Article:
November 30, 2017
By Joe Kloc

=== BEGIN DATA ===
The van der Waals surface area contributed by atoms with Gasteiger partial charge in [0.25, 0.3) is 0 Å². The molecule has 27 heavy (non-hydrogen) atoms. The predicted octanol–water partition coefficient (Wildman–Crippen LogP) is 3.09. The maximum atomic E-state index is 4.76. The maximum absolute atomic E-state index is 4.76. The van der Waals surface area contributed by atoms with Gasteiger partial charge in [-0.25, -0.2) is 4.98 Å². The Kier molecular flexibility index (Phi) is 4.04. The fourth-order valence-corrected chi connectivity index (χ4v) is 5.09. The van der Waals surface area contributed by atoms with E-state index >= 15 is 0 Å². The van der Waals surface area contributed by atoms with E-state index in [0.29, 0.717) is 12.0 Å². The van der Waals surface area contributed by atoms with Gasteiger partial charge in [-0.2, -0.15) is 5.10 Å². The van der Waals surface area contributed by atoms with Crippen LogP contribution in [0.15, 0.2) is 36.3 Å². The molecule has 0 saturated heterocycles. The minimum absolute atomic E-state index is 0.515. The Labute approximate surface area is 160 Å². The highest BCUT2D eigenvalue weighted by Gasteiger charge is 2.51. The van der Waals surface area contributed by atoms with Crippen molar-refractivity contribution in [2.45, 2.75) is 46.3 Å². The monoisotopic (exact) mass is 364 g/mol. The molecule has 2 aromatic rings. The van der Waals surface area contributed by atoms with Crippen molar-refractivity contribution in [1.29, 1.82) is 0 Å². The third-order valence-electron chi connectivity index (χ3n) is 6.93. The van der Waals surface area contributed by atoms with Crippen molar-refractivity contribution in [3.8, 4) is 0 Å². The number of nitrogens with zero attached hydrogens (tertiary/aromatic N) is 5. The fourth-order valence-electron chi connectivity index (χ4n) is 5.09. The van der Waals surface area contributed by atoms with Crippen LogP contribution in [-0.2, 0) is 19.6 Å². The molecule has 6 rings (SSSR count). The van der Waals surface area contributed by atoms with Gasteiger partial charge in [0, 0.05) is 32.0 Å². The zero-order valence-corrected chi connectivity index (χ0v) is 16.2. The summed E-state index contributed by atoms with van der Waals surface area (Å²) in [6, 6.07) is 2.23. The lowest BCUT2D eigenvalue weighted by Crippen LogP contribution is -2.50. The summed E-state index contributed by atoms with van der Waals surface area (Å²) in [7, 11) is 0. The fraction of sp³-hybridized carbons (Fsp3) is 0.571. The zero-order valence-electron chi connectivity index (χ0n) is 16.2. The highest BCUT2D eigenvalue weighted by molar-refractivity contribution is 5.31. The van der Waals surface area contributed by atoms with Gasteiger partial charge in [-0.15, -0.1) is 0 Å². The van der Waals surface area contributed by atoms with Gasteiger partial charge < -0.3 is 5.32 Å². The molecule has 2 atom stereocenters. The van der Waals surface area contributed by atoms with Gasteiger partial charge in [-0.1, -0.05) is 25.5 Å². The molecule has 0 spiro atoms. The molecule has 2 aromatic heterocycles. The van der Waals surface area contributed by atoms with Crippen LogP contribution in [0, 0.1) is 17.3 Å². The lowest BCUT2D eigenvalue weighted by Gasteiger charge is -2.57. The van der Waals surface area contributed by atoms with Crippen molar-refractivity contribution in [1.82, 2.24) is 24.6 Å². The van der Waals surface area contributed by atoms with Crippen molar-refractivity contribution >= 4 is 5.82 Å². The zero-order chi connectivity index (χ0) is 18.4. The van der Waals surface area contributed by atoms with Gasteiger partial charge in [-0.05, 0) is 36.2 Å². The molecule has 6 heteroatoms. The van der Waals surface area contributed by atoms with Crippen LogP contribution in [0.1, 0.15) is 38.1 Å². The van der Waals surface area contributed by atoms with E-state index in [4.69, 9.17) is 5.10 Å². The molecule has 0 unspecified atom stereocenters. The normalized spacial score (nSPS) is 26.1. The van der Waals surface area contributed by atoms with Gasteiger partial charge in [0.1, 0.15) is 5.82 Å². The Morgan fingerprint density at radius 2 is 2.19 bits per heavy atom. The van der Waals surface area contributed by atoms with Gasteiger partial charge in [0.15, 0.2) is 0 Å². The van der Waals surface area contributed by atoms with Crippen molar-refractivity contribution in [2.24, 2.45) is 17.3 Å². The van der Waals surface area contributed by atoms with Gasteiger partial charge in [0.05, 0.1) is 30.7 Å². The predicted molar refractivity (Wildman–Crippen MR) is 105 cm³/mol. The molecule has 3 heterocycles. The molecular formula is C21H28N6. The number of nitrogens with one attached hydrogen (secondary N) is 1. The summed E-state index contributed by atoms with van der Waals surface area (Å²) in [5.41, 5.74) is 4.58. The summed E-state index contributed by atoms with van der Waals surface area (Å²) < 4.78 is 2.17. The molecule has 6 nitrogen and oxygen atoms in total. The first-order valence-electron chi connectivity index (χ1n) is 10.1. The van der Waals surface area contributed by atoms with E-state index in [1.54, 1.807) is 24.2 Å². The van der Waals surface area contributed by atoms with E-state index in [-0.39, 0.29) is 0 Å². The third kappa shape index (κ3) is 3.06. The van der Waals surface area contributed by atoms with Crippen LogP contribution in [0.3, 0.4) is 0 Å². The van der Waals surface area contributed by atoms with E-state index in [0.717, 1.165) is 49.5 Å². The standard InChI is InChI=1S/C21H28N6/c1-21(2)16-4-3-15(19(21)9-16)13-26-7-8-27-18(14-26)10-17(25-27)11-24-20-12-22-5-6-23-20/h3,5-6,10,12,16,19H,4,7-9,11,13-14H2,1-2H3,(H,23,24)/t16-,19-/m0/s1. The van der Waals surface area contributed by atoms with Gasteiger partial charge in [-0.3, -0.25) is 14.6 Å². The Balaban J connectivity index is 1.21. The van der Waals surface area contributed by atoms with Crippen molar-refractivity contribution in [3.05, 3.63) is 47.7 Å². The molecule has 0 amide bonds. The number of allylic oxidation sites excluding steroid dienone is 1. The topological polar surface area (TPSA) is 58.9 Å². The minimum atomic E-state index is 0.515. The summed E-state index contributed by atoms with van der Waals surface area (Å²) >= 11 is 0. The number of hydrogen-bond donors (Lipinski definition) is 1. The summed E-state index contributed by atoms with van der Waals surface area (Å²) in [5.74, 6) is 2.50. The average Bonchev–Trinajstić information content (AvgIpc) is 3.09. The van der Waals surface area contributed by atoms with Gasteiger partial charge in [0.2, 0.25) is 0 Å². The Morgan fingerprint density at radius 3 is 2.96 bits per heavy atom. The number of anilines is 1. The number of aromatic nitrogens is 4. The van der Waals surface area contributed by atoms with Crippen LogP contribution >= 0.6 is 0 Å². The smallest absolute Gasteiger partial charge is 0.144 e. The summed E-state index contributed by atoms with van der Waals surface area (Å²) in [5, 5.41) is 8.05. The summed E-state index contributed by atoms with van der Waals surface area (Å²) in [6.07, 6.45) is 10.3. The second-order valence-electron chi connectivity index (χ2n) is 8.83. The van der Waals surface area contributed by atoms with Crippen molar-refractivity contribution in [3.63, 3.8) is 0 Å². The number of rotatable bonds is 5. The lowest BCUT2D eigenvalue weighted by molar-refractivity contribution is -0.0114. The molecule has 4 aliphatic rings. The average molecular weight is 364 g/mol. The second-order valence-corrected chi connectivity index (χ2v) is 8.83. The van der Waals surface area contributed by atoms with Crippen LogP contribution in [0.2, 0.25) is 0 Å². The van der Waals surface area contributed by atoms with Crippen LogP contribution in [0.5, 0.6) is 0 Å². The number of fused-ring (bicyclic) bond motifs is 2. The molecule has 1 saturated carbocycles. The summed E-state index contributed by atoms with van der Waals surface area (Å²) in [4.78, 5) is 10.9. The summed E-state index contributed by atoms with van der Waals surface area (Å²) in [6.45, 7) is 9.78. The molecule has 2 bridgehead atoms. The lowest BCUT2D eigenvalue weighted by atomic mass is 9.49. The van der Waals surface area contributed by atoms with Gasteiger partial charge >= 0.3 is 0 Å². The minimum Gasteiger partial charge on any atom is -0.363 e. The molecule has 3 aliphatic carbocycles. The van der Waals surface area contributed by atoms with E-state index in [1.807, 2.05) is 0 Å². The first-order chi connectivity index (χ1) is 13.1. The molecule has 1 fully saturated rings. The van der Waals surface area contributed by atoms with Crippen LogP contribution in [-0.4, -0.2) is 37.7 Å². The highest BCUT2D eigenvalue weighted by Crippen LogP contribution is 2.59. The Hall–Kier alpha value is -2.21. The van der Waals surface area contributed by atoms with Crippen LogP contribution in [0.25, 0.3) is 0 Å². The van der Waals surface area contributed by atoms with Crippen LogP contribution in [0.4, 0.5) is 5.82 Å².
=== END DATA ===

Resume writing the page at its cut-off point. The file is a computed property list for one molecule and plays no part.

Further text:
The director of the Consumer Finance Protection Bureau, which since its creation after the 2008 financial crisis has provided victims of predatory banking practices with $11.8 billion in compensation and debt relief, resigned his office and appointed as deputy director Leandra English, a longtime federal employee who had previously served as the agency’s chief of staff. US president Donald Trump, who once said Americans could “opt out” of the recession by investing in a Trump-branded marketing company that sold multivitamins purportedly tailored to customers’ needs based on their urine, announced that he did not recognize English as the CFPB’s acting director, and instead appointed as the agency’s interim head the director of the Office of Management and Budget, Mick Mulvaney, who once referred to the CFPB as a “joke” that he wanted to eliminate and whose former congressional chief of staff left his office to work as a lobbyist for the bank Santander, which was fined $10 million by the CFPB for “illegal overdraft practices” and is now reportedly facing another CFPB lawsuit, this time for overcharging customers. English sent the agency’s staff an email in which she referred to herself as the “acting director,” Mulvaney tweeted a photo of himself working in the director’s office and told employees to “disregard” English and to “stop by” and “grab a doughnut,” and the CFPB’s webpage for information on its director displayed the message “not found.” A lawyer for the Office of Legal Counsel, who once served as lead counsel for a payday lender that was cited by the CFPB for attempting to circumvent federal and state laws in order to offer high-cost loans, wrote a memo justifying the appointment of Mulvaney by citing the Federal Vacancies Reform Act of 1998, which gives the president “exclusive means” to appoint acting directors “unless a statutory provision expressly designates” an employee to do so; English filed an emergency restraining order against Trump and Mulvaney that cited the Dodd-Frank Act of 2010, which provided for the creation of the CFPB and mandated that the deputy director should serve as the head of the agency “in the absence” of the director; and the case was assigned to a Trump-appointed judge, who ruled that, despite the 2010 legislation, the acting director was Mulvaney, who received about $475,000 in contributions from the financial, insurance, and real estate industries during his 2016 congressional campaign, including $9,200 from JPMorgan Chase, which was fined $4.6 million by the CFPB for failing to provide consumers with information about checking account denials; $6,000 from Wells Fargo, which was fined $100 million by the CFPB for the “widespread illegal practice of secretly opening unauthorized deposit and credit card accounts”; $8,000 from Citigroup, which was fined $8 million by the CFPB for “illegal debt sales and debt collection practices”; $7,500 from SunTrust Bank, which was fined $40 million by the CFPB to compensate Americans whose homes were foreclosed; and $9,250 from Bank of America, which was ordered by the CFPB to pay $727 million in relief to customers “harmed by practices related to credit card add-on products.” Mulvaney, who in 2016 wrote on Facebook that he had spent his career doing “the exact opposite” of pushing for “regulations on banking,” announced he would halt any new rulemaking at the CFPB, stop all outgoing payments to consumers from its civil penalties fund, and “find out” if he is justified in firing English. “Rumors that I am going to set the place on fire” are “completely false,” he said, before issuing a hiring freeze.